Censorship: Balancing the Interests

It doesn’t matter what type or what size it is, an organization needs a leader. It needs a person who will develop a vision that ignites a fire in the hearts of others who want to be part of that vision. And the person who carries that flame of inspiration also needs to develop a plan about how to make that vision a reality.

Censorship as a barrier

Censorship as a barrier

A vibrant organization has a free flow of communication – talking, reasoning, listening, making recommendations and suggestions, responding to input, and encouraging input. A dictatorship has one-way communication, from the top down, sans feedback or comments about where a plan has a flaw or suggestions that can make the plan even better. It’s as though the members of the group merely exist for the sake of their numbers, not for what they’re able to add to make the plan not only a reality but the best outcome for all under the leadership of the organizer.

Sometimes a twist in circumstances arises when things are done out of order. It can appear that one of the team members is pushing forth their own agenda. That happens when they’ve not had a private conference with the leader about their ideas. Perhaps that missing, private conference was because the team member feared reprisals for saying something that goes contrary to the expressed ideas of the leader. That’s a pity for many reasons. But embarrassing the leader before the world is not a good idea. Expect that there will be no further input from that member, no matter what the quality or the abilities of the one who spoke out of turn and at the wrong time.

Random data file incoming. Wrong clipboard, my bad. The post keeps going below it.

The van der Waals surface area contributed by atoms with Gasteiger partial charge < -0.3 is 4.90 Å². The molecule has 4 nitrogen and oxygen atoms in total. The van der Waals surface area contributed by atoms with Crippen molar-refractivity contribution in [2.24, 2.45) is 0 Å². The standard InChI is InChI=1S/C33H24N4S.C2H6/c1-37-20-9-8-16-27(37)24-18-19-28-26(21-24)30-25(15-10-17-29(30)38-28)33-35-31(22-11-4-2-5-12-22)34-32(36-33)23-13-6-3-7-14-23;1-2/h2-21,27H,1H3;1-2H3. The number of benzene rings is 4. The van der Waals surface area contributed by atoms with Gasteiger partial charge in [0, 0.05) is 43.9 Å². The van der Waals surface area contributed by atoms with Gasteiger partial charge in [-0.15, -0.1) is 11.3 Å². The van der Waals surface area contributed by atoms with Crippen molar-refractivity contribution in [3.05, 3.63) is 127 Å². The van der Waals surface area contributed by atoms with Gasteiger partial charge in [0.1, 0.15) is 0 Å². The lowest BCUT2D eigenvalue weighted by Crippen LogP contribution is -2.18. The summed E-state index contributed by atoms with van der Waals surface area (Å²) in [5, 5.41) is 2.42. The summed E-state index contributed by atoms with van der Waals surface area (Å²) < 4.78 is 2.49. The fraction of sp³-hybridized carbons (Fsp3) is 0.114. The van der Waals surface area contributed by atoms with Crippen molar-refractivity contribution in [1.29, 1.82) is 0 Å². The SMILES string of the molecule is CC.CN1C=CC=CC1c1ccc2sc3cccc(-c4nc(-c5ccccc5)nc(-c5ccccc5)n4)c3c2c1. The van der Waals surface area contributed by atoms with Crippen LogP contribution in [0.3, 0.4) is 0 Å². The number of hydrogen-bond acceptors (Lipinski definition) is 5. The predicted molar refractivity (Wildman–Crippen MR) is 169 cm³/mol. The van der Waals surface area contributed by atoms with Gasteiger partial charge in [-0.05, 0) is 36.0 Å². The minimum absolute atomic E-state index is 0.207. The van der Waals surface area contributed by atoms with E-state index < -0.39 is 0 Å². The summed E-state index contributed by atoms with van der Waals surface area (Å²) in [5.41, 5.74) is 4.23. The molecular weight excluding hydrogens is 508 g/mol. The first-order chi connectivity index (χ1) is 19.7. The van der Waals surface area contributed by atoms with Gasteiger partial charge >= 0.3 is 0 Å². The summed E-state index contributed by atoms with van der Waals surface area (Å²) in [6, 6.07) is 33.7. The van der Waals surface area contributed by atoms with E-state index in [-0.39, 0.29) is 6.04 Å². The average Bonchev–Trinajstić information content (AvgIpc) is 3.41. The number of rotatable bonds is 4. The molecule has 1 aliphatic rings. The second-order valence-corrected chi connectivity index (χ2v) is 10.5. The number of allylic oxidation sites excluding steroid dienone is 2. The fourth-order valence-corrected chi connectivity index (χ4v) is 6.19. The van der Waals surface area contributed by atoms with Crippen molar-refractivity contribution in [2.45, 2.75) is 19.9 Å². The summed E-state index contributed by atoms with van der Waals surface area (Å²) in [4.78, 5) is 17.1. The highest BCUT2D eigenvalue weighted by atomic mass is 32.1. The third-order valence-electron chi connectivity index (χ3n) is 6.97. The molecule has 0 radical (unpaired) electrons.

Some people simply don’t know where they are and don’t recognize that others take the meeting place with the discretion they would expect in their own home. Certain types of speech are acceptable. Desecrating the venue with distracting content that isn’t at all related to the mission can cause more than discomfort. It’s obvious that a rational person would not do such a thing but what would cause a person to feel it is appropriate? In a professional gathering, it will seem out of place to begin screaming expletives and threats at all those present. It also sends a message to the rest of the group when one person begins publicly ranting about inappropriate behavior by the leader when the information isn’t true. In these scenarios, is outright censorship appropriate?

No matter how egregious the sin, it’s a good idea to use due process, that is, tell the person what they’ve done that is an offense to the group, to the leader, to their own self, or to all. At least they will go forward with an awareness. If the offending conduct is repeated, it can be deemed that it was repeated with knowledge and was deliberate. They’ve already been advised that the behavior is not appropriate and will not be condoned.

But what if the conduct that urged insurrection is a belief held by more than just one? We go back to the logic of private counsel. A delegation of one or as many as three will want to talk with the leader and explain that the group is dissatisfied and wants to see certain changes. The changes can even be outlined in order to show where the group would like to be led.

Some people are authoritarian, others are focused on the good of the group. The authoritarian will not hear good counsel or new ideas, no matter how they are structured, no matter how courteous or compelling the conversation. A leader who is focused on the good of the group will see the areas where they need to accede and either do so or will negotiate a new position.

Censorship is a tool. It needs to be used judiciously and the circumstances dictating its use need to be carefully evaluated. It’s helpful for warding off negative behavior that can lead to the demise of the group. It can only make things worse if it’s used without good judgment.

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